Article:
Front row (L to R): Ricardo Vela, MD; Nhi-Ha Trinh, MD, MPH; Katia Canenguez, PhD, EdM; Lisa DuBreuil, LICSW; 2019 Bonner Award Recipient Deborah Prothrow-Stith, MD; Carol Bonner, MSW, MBA, EdD; Dale Murphy; Michele Morris. Back row (L to R): Derri Shtasel, MD, MPH; Aisha Usmani, PhD; Anne Emmerich, MD; Sheila O’Keefe, EdD, Laurie Ball, MM; Stan Saulny; and Paul Murphy.
Nhi-Ha Trinh, MD, MPH, director, Psychiatry Center for Diversity at Massachusetts General Hospital, describes the center’s work to advance anti-racism through diversity, equity, inclusion (DEI) within the psychiatry department, throughout the hospital, and across the Mass General Brigham system.
What’s the role of the Psychiatry Center for Diversity at Mass General?
Our role is to improve care for patients of diverse backgrounds and make the workplace more representative and inclusive. We partner with the hospital and the Mass General Brigham system to promote anti-racist policies. We provide speakers, trainings and other resources to help groups in the department become more inclusive. And department members, leaders and groups often reach out to us when they want input on difficult situations.
Every patient with a mental health concern already experiences a tremendous amount of stigma and discrimination.
How do the current events affect your work?
We are facing a dual pandemic with COVID-19 and ongoing racism. Both of these factors have contributed to an increased awareness of inequities. Our Psychiatry Center for Diversity used to be a small (but powerful) group, but since the uprisings of this spring, we have doubled our membership.
Everyone is thinking about this now: how to learn, how to grow, how to be a part of the change they want to see in the world. It means a lot when a chorus of individuals speak up on behalf of other groups advocating for our shared humanity. These voices will ultimately change our world.
How does your work help people with mental health challenges?
Every patient with a mental health concern already experiences a tremendous amount of stigma and discrimination. On top of that, many may have a lifetime of being discriminated against because of some aspect of their personal identity or background, which then can impact and complicate mental health issues.
People’s difficult life experiences can make them at risk for depression, anxiety, and substance use disorders. By providing clinician and staff training, we encourage people to think more critically about the care they provide and how they interact with patients and their colleagues.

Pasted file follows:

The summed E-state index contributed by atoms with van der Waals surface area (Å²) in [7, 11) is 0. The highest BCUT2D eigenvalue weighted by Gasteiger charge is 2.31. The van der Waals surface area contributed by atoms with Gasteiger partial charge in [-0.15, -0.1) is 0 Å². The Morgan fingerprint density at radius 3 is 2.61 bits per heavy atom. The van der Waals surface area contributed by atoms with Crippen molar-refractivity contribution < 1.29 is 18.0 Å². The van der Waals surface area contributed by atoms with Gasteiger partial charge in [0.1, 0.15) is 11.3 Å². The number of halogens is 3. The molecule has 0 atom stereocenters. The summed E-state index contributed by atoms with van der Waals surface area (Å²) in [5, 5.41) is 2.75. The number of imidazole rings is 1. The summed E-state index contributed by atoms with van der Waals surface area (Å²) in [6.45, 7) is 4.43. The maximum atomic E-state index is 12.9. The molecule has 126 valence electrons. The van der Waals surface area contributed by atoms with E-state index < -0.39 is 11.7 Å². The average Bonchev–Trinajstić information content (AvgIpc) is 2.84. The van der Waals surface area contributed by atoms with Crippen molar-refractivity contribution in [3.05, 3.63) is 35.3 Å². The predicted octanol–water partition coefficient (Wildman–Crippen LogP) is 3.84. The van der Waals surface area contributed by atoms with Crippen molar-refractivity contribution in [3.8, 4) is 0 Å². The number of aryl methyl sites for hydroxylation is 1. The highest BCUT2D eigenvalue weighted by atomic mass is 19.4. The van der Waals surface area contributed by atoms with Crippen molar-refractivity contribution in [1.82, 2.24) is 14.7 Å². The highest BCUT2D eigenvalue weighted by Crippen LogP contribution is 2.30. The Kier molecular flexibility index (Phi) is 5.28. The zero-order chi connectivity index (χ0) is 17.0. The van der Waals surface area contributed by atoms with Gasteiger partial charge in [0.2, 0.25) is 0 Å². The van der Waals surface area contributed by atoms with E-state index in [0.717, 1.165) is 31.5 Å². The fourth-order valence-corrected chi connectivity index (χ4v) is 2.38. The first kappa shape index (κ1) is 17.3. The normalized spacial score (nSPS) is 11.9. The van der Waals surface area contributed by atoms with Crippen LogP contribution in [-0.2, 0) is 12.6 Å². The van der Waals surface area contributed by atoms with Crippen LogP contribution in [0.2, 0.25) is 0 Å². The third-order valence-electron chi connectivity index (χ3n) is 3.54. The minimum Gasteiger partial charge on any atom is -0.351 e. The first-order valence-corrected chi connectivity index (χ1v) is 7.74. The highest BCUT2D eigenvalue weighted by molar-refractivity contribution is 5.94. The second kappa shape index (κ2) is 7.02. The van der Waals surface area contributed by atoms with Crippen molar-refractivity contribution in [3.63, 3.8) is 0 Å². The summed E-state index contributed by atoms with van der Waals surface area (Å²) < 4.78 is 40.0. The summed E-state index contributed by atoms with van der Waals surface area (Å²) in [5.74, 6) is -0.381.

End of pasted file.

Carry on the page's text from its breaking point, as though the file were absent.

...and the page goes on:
What’s your personal connection to this work?
We each have our own personal lifelong journey regarding these topics. The way I think about issues of DEI and anti-racism today is very different from how I felt even a month ago. I’m committed to reading, discussing, and learning from others. I honestly believe that changing just one person’s behaviors can have a ripple effect — in caring for patients or interacting with colleagues or others in the community. I’m currently focusing on how to combine three strains of thought: cultural humility, anti-racism and trauma-informed care. Discrimination and racism are forms of lifelong trauma, and I’m developing ways to train clinicians to care for patients using these frameworks.
Tell me about Diversity Dialogues.
Diversity Dialogues bring members of a group together to get to know each other in a deeper, more personal way, with the goal of exploring the challenges of working in a group with diverse perspectives. Anne Emmerich leads these groups; she often asks people to bring an object of personal meaning to share with the group. The process of story-telling using a meaningful object helps people share of themselves in a deeper way than they do on a day-to-day basis.
What are microaggressions, and how can we stop them?
The late Chester Pierce, MD, a giant in our field and a valued leader in our department, coined this term. Microaggressions are everyday slights that often leave the recipient confused about the impact, the meaning, or even the intent of a comment.
Philanthropy is what makes it possible for our faculty to share our messages more broadly.
Most of the time, people are taken aback (“Did that just happen?”) and find themselves at a loss for words. Sometimes microaggressions can appear to be very positive “compliments,” but they still reinforce some biases that people might have.
For example, young female physicians sometimes hear, “you’re too pretty or too young to be a doctor,” leaving them to think that they are not experienced or skilled enough, and over time, those messages can lead them to doubt themselves. The harm is not the intention, which may be good, but rather the impact, which is deleterious.
In partnership with our psychiatry residency program, we are involved in workshops to empower faculty in the psychiatry residency program to intervene in the moment, when trainees are subjected to biased comments by patients, their families or health care staff.
How does philanthropy help the center?
One of our challenges is that this work may feel fundamental, full of great common sense, and “the right thing to do.” At the same time, it takes significant “person power” to run workshops that encourage and educate, support department groups in their anti-racist and DEI work, and engage the department in an anti-racist strategy. Philanthropy is what makes it possible for our faculty to share our messages more broadly.
To support the Mass General Psychiatry Center for Diversity, please contact us.